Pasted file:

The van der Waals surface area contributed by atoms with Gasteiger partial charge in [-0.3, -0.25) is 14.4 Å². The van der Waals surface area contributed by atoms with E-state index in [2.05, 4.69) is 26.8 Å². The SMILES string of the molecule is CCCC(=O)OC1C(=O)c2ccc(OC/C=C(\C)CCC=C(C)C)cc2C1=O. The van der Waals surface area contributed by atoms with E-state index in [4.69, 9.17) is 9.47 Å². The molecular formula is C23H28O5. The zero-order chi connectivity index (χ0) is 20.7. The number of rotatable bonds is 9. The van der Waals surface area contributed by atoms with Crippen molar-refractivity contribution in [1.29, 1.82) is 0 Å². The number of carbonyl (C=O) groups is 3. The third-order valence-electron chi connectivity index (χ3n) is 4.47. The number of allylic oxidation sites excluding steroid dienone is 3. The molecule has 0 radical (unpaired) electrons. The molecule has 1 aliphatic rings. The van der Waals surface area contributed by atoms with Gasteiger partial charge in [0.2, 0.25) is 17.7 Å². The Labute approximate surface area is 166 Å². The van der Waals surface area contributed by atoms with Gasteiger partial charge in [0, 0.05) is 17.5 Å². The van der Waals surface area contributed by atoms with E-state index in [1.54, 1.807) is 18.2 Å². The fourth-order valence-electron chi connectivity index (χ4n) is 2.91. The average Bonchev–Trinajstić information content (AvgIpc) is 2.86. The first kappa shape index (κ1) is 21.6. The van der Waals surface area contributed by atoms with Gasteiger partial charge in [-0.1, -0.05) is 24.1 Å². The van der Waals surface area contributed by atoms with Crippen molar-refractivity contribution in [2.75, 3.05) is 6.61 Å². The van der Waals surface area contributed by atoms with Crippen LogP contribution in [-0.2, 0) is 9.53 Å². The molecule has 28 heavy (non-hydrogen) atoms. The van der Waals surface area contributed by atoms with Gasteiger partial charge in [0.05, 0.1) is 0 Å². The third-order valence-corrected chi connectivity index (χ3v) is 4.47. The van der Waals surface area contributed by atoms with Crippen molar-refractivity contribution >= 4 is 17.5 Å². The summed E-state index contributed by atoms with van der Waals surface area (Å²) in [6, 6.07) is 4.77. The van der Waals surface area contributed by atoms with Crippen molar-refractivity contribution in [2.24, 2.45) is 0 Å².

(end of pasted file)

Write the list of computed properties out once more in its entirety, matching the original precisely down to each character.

The van der Waals surface area contributed by atoms with Gasteiger partial charge in [-0.3, -0.25) is 14.4 Å². The van der Waals surface area contributed by atoms with E-state index in [2.05, 4.69) is 26.8 Å². The SMILES string of the molecule is CCCC(=O)OC1C(=O)c2ccc(OC/C=C(\C)CCC=C(C)C)cc2C1=O. The van der Waals surface area contributed by atoms with E-state index in [4.69, 9.17) is 9.47 Å². The molecular formula is C23H28O5. The zero-order chi connectivity index (χ0) is 20.7. The number of rotatable bonds is 9. The van der Waals surface area contributed by atoms with Crippen molar-refractivity contribution in [1.29, 1.82) is 0 Å². The number of carbonyl (C=O) groups is 3. The third-order valence-electron chi connectivity index (χ3n) is 4.47. The number of allylic oxidation sites excluding steroid dienone is 3. The molecule has 0 radical (unpaired) electrons. The molecule has 1 aliphatic rings. The van der Waals surface area contributed by atoms with Gasteiger partial charge in [0.2, 0.25) is 17.7 Å². The Labute approximate surface area is 166 Å². The van der Waals surface area contributed by atoms with Gasteiger partial charge in [0, 0.05) is 17.5 Å². The van der Waals surface area contributed by atoms with E-state index in [1.54, 1.807) is 18.2 Å². The fourth-order valence-electron chi connectivity index (χ4n) is 2.91. The average Bonchev–Trinajstić information content (AvgIpc) is 2.86. The first kappa shape index (κ1) is 21.6. The van der Waals surface area contributed by atoms with Gasteiger partial charge in [-0.1, -0.05) is 24.1 Å². The van der Waals surface area contributed by atoms with Crippen molar-refractivity contribution in [2.75, 3.05) is 6.61 Å². The van der Waals surface area contributed by atoms with Crippen LogP contribution in [-0.2, 0) is 9.53 Å². The molecule has 28 heavy (non-hydrogen) atoms. The van der Waals surface area contributed by atoms with Gasteiger partial charge in [0.05, 0.1) is 0 Å². The third-order valence-corrected chi connectivity index (χ3v) is 4.47. The van der Waals surface area contributed by atoms with Crippen molar-refractivity contribution >= 4 is 17.5 Å². The summed E-state index contributed by atoms with van der Waals surface area (Å²) in [6, 6.07) is 4.77. The van der Waals surface area contributed by atoms with Crippen molar-refractivity contribution in [2.24, 2.45) is 0 Å².